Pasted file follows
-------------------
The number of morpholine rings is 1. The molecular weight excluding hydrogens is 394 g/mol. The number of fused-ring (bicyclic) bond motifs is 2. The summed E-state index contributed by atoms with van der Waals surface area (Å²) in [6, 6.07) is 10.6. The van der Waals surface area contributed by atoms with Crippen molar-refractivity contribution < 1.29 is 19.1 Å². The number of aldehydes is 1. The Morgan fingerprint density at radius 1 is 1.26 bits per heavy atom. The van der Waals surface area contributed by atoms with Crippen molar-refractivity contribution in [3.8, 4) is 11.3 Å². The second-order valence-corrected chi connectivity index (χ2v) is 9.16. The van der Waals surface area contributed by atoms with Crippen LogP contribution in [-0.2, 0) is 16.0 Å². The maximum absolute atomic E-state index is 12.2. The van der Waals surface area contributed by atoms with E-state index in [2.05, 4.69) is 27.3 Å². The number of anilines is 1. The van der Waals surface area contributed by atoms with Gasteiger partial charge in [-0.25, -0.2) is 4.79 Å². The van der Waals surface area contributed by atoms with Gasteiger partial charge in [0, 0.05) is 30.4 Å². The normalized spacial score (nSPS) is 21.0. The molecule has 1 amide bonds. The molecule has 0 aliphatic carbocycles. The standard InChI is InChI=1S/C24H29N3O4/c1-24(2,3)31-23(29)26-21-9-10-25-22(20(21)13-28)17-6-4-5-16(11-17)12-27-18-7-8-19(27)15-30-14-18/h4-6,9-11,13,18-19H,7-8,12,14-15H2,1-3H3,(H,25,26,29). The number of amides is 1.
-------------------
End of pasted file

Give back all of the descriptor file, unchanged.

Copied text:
The number of morpholine rings is 1. The molecular weight excluding hydrogens is 394 g/mol. The number of fused-ring (bicyclic) bond motifs is 2. The summed E-state index contributed by atoms with van der Waals surface area (Å²) in [6, 6.07) is 10.6. The van der Waals surface area contributed by atoms with Crippen molar-refractivity contribution < 1.29 is 19.1 Å². The number of aldehydes is 1. The Morgan fingerprint density at radius 1 is 1.26 bits per heavy atom. The van der Waals surface area contributed by atoms with Crippen molar-refractivity contribution in [3.8, 4) is 11.3 Å². The second-order valence-corrected chi connectivity index (χ2v) is 9.16. The van der Waals surface area contributed by atoms with Crippen LogP contribution in [-0.2, 0) is 16.0 Å². The maximum absolute atomic E-state index is 12.2. The van der Waals surface area contributed by atoms with E-state index in [2.05, 4.69) is 27.3 Å². The number of anilines is 1. The van der Waals surface area contributed by atoms with Gasteiger partial charge in [-0.25, -0.2) is 4.79 Å². The van der Waals surface area contributed by atoms with Gasteiger partial charge in [0, 0.05) is 30.4 Å². The normalized spacial score (nSPS) is 21.0. The molecule has 1 amide bonds. The molecule has 0 aliphatic carbocycles. The standard InChI is InChI=1S/C24H29N3O4/c1-24(2,3)31-23(29)26-21-9-10-25-22(20(21)13-28)17-6-4-5-16(11-17)12-27-18-7-8-19(27)15-30-14-18/h4-6,9-11,13,18-19H,7-8,12,14-15H2,1-3H3,(H,25,26,29). The number of amides is 1.